Let's get tenuous. I like a good tenuous link. They used to do a celeb tenuous link thing on some radio show (I think Chris Evans), maybe they still do - Top Tenuous. They'd pick a famous person and the ten best tenuous links to that person got read out. Things like 'my mum was in the background when so and so was filming a link outdoors near our house. We didn't know til we spied her on telly'. Or 'I once went to a pub and it turned out Gary Barlow was there the week before'. You get the gist.
My tenuous link is 'see this t-shirt I wore yesterday? I bought it in San Francisco which means I can now tell you about something I did there'. Ta-dah! So, without further ado, here's the t-shirt:
|diamante studded t-shirt from Forever 21.|
And the outfit.
|studded skirt: H&M, boots: Topshop. I was tired and had a headache yesterday so I went with stretchy clothes and flats.|
And a close up of the boots. Just cause.
And so to my tenuous link to San Francisco: The California Academy of Sciences!
I probably don't come off as a science buff. I'm not one - that could be why. However, I do enjoy a bit of sciencey stuff. I loved Chemistry and Biology at school and always assumed I'd go into something scientific at uni and beyond. Sadly, by the time I finished my highers, I was sick of science, something I still think is kind of a pity. I could be doing waaaay useful stuff now.
Another reason I enjoy a bit of sciencey stuff is that its broad ranging subject matter really evokes passion in its fanatics and I find that very attractive. Not OTT stage schooly passion: passion that can't be helped and is unselfconscious.
And so, hearing that CAOS was a swell place to spend a bit of time, Mr Scribbler and I took ourselves for a wee look around it while we were in San Fran. It's in the gargantuan Golden Gate Park. Seriously, you could spend days in that park: there's so much to do! The de Young museum (which had a Jean Paul Gaultier exhibition while we were over), a giant carousel, the Japanese Tea Gardens, bikes, a lake where you can boat, tremendous floral displays and, apparently (though we never made it that far), amazing sunset views, if the fog doesn't creep in. Next time we're over, I'll be back there for sure.
The academy starts with a section on Africa, as a key location when it comes to evolution, full of museum style stuffed animals:
Some real animals snuck in too:
|This little guy was a big time performer.|
You then move onto a big section on evolution. These ladybirds (which were hopefully already dead before they became involved in this display) demonstrate the differences in an apparently identical species, with no two ladybirds actually displaying the same markings.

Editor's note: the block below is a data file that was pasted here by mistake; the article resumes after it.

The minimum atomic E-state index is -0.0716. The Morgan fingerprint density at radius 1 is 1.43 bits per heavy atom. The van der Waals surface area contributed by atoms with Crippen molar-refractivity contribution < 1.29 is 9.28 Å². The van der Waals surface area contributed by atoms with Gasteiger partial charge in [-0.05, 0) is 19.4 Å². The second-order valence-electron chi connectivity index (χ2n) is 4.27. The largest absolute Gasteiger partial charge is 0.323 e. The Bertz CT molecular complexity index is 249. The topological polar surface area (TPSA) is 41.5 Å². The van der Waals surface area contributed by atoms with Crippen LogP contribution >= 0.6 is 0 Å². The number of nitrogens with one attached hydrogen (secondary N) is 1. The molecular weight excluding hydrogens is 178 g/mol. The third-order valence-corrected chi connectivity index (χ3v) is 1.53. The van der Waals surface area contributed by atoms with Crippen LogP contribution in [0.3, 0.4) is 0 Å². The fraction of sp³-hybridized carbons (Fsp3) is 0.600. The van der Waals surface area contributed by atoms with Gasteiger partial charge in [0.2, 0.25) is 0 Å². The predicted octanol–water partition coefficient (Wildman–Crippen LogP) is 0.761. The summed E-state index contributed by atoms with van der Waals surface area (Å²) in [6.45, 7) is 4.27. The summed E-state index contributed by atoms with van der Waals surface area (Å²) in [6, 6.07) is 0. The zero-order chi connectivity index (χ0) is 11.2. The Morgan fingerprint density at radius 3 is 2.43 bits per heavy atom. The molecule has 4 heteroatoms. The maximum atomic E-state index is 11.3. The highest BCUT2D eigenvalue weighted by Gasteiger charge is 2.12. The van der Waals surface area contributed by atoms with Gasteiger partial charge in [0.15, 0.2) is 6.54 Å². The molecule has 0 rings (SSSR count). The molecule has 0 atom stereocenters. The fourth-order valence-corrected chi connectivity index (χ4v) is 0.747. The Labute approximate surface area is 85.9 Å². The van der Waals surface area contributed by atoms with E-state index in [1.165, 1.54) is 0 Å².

A little bit of time jumping and you're taken through earth's time line since the big bang. Look away now if you're right god fearing.
The big focus at the Academy just now is on earthquakes - there's an exhibition complete with a shaky house you can stand in and a planetarium show. Unfortunately you cannae really get pictures inside the planetarium or the shaky house. In the planetarium, we were taken through a brief history of earth, a bit about how earthquakes happen - all stuff you pretty much get anyway (if not, Google it. Or go to San Francisco. I know which option I'd choose...) - continental shift, tectonic plates etc and some stuff on why California is such an earthquake hot spot (it sits over joins of three tectonic plates, one of which basically runs right down the Californian coast). You then learn about the San Francisco earthquake of 1906 in which the city was badly damaged. Worse though were the fires that ravaged post quake destroying much of the city as it was then known. There's actually quite a bit about it on site. If you're interested, check it out. How nice am I with my handy link? The shaky house part is kind of fun to begin with but, when you consider how you'd feel if that was your house shaking uncontrollably, out of the blue, it's sobering to say the least.
I could keep going on and on but I suspect you're wondering when I might ever finish this post. So, in a nutshell, you also have a fantastic aquarium downstairs in the basement, which apparently is far better than SF's actual aquarium, as well as an amazing 4 story glass dome housing a 'rainforest'! Here - I'll paint pictures with pictures instead of words now...
|When you're in the rainforest, you look down into the water and, beyond the fish, you see right down into a tunnel at the bottom of the aquarium, seeing people walking about under the fish. I can unashamedly say this is cool as fuck!|
|Speaking of which...|
I can't recommend the Academy enough. We spent hours there and I'd happily go back again, especially as, by the time I get back over, the earthquake exhibit is likely to be something else. Plus, science is changing all the time! Entry cost us about $25 each but I think but you can get a San Francisco pass for $69 which gets you into a bunch of places, plus lets you on the cable cars and all public transport too. Seriously, you'd think I was advertising for them but I'd genuinely consider getting one next time I'm there. Do you love how confidently I talk about my next trip there, like I just have thousands of £s kicking about ready to send me back? I don't. Time to get saving Llara...